Asked for tips they would give Singaporeans keen to work in China, the authors say they should discern who the real decision-makers are, earn the trust of the Chinese and cede some control over business ventures if necessary.
Hsu, who has been living in Beijing since 2009, says: "Having China street cred can come only from sticking it out here long enough and learning from the inevitable hard knocks.
"I daresay a smaller number of Singaporeans are willing or able to spend so many years cutting their teeth in China, compared with their Taiwanese and Hong Kong counterparts."
Singaporeans who do not stay in China very long usually have good reasons, such as their longing for home and family, their health or longer-term career goals, she adds.
"But for those who do stay longer, they are equally capable of becoming as China-savvy as their Taiwanese or Hong Kong counterparts."
Cautionary tale of novice’s trek rings true
FICTION YOUNG CHINA HAND
By Matt Huang and Grace Hsu
Archway Publishing/Paperback/ 338 pages/$35.20/ Books Kinokuniya/3.5/5 stars
It was only after I started living in Beijing as a China correspondent for The Straits Times that I began to enjoy novels set in Communist China, such as those by authors Liu Zhenyun or Yu Hua, which can require an understanding of China's socio-politics as well as a feel for what living in China is like.
But Young China Hand - by self-described "finance guy" Matt Huang and former ST China correspondent Grace Ng (Grace Hsu) - has lowered "the entry barrier" by providing footnotes and bilingual glossaries to help the reader follow this yarn about a Singaporean who gets schooled in all things Chinese.
The protagonist, a Stanford educated high-flier, is assigned to look after his firm's maiden investment in China: Dominant Duck Poultry Farming Co, a fowl empire with 34 million birds in China.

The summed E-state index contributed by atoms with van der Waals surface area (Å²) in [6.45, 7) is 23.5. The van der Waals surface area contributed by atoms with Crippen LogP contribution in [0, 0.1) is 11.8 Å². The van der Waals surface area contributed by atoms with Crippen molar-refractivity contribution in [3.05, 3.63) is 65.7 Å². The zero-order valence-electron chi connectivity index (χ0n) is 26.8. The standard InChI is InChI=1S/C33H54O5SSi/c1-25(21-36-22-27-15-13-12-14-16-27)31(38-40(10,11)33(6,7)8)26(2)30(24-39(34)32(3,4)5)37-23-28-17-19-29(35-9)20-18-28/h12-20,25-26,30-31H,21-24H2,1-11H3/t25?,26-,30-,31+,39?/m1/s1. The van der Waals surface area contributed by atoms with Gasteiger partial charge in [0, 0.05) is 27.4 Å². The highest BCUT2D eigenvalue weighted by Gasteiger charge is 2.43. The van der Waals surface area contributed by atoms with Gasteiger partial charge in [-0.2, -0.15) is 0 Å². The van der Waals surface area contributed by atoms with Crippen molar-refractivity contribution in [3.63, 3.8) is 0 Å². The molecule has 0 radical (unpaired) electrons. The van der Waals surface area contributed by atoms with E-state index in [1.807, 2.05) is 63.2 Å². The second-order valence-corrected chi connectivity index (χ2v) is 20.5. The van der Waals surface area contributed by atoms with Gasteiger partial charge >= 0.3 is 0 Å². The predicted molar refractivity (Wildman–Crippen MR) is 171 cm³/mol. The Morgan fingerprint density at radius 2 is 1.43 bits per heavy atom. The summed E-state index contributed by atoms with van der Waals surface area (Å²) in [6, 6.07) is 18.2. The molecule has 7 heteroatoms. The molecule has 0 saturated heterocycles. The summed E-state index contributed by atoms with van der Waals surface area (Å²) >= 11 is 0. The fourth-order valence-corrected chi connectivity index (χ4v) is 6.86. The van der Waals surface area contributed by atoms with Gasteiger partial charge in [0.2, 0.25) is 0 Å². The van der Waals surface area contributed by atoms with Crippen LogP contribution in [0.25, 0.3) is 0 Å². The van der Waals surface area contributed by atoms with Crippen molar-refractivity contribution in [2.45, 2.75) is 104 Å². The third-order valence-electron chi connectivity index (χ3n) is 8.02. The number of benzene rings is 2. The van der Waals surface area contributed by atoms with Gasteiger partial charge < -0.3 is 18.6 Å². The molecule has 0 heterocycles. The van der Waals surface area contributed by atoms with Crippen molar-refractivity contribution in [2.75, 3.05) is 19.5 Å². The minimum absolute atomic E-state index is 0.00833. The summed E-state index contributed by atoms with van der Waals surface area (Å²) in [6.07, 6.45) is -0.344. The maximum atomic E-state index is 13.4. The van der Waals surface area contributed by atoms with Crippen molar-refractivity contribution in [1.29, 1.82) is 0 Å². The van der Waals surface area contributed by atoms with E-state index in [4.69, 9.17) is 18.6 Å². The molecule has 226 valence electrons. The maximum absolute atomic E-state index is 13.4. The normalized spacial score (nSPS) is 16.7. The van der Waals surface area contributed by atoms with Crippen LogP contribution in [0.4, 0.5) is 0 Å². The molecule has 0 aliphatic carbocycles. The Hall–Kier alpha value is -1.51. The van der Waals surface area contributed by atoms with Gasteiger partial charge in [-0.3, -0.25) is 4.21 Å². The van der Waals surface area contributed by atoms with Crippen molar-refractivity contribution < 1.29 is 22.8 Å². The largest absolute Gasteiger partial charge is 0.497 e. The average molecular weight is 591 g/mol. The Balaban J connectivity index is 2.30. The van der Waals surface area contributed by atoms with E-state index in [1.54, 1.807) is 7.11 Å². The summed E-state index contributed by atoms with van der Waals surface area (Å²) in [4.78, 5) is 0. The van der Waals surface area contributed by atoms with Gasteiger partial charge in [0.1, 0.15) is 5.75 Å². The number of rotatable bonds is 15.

What follows is a lot of maotai drinking, visits to KTV bars, double dealing and "cameo appearances" by hired thugs and ruffled farmers.
Our hero is pitted against hen jiao se (ruthless types) in his quest to become an expert and learns the hard way that success is not guaranteed.
It is a gripping story based on the real-life experiences of Huang, who is using a pen name because of confidentiality considerations.
Huang and my former ST colleague Hsu are so thoughtful that they explain the Chinese way of counting by wan, or 10,000, and - I love this - even elucidate the link between an expression popular in Taiwan (jiche, or annoying) and a swear word that sounds similar.
But the explanations can mar the literary feel of the novel at times, such as when a character goes on about an academic title on golfing.
Overall, this tale of a novice's trek through China's business jungle has one important thing going for it - it rings true to life. The detailed descriptions of food and places such as popular food street Guijie took me back to my days in Beijing. It is rare to find a novel about 21st-century China written from the perspective of young Western-educated Singaporeans.
This cautionary tale of sorts may be a good primer for China debutants. One may pick up a few piquant Chinese phrases, such as tianshang diao xianbing (literally a pie falling from the sky, to mean a good deal from nowhere) or learn the difference between wo'men (we) and zha'men (all of us).
Like a juicy piece of Peking duck wrapped in a crunchy biscuit, the book is one to savour.
Ho Ai Li